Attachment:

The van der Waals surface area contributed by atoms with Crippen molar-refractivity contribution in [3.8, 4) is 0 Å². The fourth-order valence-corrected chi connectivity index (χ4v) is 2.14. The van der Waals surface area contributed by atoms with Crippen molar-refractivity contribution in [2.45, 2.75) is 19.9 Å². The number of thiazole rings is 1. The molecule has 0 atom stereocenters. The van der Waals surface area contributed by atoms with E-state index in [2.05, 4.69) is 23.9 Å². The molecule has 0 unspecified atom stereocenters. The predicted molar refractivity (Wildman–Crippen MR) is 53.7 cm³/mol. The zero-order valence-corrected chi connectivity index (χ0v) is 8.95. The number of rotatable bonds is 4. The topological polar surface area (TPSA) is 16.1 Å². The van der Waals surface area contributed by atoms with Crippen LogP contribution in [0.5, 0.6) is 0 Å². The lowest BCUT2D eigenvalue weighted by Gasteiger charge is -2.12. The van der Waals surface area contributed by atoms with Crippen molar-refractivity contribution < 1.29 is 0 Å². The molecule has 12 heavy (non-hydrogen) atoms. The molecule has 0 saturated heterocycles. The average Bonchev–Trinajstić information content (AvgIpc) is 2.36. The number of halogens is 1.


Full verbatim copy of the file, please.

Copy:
The van der Waals surface area contributed by atoms with Crippen molar-refractivity contribution in [3.8, 4) is 0 Å². The fourth-order valence-corrected chi connectivity index (χ4v) is 2.14. The van der Waals surface area contributed by atoms with Crippen molar-refractivity contribution in [2.45, 2.75) is 19.9 Å². The number of thiazole rings is 1. The molecule has 0 atom stereocenters. The van der Waals surface area contributed by atoms with E-state index in [2.05, 4.69) is 23.9 Å². The molecule has 0 unspecified atom stereocenters. The predicted molar refractivity (Wildman–Crippen MR) is 53.7 cm³/mol. The zero-order valence-corrected chi connectivity index (χ0v) is 8.95. The number of rotatable bonds is 4. The topological polar surface area (TPSA) is 16.1 Å². The van der Waals surface area contributed by atoms with Crippen LogP contribution in [0.5, 0.6) is 0 Å². The lowest BCUT2D eigenvalue weighted by Gasteiger charge is -2.12. The van der Waals surface area contributed by atoms with Crippen molar-refractivity contribution < 1.29 is 0 Å². The molecule has 12 heavy (non-hydrogen) atoms. The molecule has 0 saturated heterocycles. The average Bonchev–Trinajstić information content (AvgIpc) is 2.36. The number of halogens is 1.